Stomata are tiny openings or pores which are commonly noticed being distributed on the epidermis of the leaves and also in young stems. Typically, stomata are found on the lower surface of a dicot leaf and in a monocot leaf, on both of its surfaces. Stomata carry out the function of regulating gas exchange and water vapour between the leaves of the plant and the atmosphere.
To prepare a temporary mount of a leaf peel in order to show the stomata of a leaf
Plants are the primary producers. They carry out physiological processes such as photosynthesis and respiration which requires a gas exchange between the tissues of plants and the atmosphere. This process is carried out through tiny openings located in leaves, known as stomata.
See Also: Difference Between Photosynthesis and Cellular Respiration
Describe the structure of stomata.
Stomata are small elliptical openings on leaves that contain chloroplasts. They are girdled by two-kidney shaped cells known as guard cells on either side of the stomata. The guard cells possess a thick inner wall and a thin outer covering which control the closing and opening of the pores of stomata.
Discuss the closing and opening of the stomata.
Turgidity of the guard cells causes the stomata to open while the flaccid nature of the guard cells causes the stomata to close.
- A potted plant of Bryophyllum or Tradescantia
- Watch glass
- Glass slides
- A brush
- Blotting paper
- Compound microscope
- Pick a healthy leaf from the potted plant
- Fold the leaf to gently pull the peel apart to separate a peeled section from the lower surface of the leaf. Use the forceps to perform this step. Allow the peel to remain in a watch glass holding water for some time.
- In the watch glass, stain the sample by adding some drops of safranin through a dropper.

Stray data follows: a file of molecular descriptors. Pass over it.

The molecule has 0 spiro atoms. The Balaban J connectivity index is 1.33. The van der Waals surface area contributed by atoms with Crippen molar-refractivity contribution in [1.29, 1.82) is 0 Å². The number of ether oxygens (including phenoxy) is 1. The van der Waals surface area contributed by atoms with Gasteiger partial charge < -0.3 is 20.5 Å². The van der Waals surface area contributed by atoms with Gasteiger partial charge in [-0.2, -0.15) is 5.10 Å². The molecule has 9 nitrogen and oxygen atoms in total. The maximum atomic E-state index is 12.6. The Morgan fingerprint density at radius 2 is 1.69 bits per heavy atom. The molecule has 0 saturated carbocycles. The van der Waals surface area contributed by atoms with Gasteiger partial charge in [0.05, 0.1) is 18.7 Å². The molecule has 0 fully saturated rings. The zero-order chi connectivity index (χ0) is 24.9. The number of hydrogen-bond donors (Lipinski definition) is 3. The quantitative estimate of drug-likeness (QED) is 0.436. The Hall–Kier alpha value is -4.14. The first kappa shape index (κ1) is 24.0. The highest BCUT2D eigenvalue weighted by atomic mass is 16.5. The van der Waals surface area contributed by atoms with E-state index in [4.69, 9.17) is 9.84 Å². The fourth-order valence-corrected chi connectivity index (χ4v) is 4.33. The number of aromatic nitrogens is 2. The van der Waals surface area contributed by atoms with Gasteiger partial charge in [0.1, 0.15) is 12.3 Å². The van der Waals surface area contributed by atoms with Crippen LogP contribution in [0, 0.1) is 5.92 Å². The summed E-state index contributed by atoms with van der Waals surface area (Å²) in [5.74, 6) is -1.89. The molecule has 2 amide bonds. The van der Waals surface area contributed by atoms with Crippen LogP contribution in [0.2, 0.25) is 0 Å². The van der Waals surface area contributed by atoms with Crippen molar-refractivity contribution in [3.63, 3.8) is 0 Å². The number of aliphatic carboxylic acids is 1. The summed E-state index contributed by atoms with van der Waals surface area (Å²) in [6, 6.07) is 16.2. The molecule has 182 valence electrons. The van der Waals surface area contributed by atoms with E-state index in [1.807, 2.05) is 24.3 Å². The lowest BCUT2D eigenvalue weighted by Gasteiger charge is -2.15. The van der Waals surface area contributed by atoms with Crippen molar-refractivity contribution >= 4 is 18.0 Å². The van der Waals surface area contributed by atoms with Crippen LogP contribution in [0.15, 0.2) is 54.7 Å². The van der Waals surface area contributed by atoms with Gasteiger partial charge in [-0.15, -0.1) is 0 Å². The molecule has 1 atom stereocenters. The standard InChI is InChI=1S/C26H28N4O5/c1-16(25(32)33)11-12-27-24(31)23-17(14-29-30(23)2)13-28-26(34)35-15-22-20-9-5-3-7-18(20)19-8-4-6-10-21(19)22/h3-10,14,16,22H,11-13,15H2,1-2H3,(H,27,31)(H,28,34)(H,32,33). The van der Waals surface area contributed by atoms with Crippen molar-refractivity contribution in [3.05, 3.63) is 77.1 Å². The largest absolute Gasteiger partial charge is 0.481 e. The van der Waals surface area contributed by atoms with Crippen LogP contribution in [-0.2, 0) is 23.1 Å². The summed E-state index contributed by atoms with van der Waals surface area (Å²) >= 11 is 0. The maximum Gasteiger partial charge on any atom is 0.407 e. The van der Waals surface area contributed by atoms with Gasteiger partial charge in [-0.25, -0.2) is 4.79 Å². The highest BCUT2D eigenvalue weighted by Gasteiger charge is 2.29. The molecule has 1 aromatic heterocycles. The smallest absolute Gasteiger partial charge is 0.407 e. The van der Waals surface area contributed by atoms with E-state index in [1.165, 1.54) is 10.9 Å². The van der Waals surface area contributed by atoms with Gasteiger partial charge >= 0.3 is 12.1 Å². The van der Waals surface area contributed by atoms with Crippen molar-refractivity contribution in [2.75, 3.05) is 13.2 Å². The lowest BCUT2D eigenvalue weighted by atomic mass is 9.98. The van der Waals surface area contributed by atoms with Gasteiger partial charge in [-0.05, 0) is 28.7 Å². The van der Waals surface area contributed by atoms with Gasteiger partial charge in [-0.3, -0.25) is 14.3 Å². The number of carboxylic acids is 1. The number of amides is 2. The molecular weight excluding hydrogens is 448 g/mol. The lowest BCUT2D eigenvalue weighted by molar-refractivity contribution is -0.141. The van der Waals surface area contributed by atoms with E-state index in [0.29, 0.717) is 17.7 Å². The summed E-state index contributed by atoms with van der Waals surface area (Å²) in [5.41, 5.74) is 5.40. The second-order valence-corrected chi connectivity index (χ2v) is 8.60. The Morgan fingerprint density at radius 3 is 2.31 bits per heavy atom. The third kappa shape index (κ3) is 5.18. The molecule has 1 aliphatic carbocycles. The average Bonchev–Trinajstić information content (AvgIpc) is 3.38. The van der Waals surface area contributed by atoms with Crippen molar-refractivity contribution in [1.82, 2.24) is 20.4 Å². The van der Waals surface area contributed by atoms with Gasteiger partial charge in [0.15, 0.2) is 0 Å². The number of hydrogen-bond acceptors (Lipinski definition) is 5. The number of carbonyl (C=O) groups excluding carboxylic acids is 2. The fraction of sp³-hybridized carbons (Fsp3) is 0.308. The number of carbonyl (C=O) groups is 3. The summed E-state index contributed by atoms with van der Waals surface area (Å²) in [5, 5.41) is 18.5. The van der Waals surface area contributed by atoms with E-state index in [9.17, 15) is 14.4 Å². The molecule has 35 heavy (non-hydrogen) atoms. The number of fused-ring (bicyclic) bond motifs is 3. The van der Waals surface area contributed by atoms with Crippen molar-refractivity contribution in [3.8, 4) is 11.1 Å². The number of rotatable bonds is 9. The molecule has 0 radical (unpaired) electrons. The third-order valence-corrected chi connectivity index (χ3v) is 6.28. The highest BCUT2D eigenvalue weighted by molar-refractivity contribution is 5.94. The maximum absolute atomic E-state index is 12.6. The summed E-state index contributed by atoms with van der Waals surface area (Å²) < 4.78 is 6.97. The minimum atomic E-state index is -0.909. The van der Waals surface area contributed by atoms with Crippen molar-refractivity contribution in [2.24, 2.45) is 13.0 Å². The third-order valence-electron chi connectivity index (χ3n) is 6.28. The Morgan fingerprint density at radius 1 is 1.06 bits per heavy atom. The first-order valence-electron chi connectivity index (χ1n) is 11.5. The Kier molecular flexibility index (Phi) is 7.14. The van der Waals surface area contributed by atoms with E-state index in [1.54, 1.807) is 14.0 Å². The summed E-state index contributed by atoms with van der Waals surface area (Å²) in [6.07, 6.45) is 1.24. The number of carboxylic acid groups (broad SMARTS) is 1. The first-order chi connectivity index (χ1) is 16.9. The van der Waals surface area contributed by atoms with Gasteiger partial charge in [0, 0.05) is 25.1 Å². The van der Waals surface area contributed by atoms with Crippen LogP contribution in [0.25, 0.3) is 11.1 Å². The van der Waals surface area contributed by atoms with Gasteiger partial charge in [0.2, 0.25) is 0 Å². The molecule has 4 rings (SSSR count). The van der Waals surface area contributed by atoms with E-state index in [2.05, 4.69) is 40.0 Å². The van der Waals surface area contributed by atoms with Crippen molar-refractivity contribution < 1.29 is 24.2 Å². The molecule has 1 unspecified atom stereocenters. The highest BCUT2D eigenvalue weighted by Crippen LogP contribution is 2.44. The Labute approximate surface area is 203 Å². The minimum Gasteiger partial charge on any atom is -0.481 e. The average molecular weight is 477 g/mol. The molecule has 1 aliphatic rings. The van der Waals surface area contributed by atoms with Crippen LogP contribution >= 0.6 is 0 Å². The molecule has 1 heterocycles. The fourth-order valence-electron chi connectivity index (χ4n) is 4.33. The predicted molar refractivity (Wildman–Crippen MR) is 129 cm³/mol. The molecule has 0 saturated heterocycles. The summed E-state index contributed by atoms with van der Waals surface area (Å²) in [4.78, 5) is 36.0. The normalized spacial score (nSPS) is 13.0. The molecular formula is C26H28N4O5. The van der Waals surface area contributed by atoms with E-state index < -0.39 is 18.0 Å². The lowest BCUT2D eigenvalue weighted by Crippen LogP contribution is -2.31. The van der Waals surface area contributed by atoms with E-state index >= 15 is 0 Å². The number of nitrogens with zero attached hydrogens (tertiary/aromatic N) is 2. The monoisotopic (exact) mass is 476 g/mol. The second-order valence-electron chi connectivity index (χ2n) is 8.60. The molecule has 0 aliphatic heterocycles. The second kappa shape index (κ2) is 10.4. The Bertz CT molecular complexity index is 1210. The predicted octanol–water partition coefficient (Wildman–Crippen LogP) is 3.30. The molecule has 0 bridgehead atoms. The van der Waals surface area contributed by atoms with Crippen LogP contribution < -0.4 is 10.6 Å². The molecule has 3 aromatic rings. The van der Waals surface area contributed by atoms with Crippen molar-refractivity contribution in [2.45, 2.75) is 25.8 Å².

- Take the peel out after 2-3 minutes. Set it on a clear glass slide
- Add a drop of glycerin on the peel. Put a clear coverslip over it gently using a needle.
- Excess glycerin and stain can be removed using blotting paper
- Examine the slide first under a low-power and then under a high-power magnification of a compound microscope.
- Visible epidermal cells. The cells in their outline are irregular with no intercellular spaces
- Small openings, stomata are scattered through the epidermal cells
- Guard cells are observed which have chloroplasts and nucleus
- Guard cells are observed having a thin outer covering and a thick inner boundary(concave)
- Guard cells control the closing and opening of the stomata.
Epidermal cells are found containing stomata on the lower surfaces of the leaf.
- Avoid folding the leaf too much. The peel should be snipped to a proper size
- The peel should always be placed at the centre of the slide and the slides should be held from the sides.
- The peel should neither be overstrained nor under strained
- A brush should be used to handle the peel, otherwise would damage cells.
- Glycerin should be used in order to prevent drying of the peel
- Coverslip needs to be placed in such a way that air bubbles are avoided
- Blotting paper can be used to remove excess stain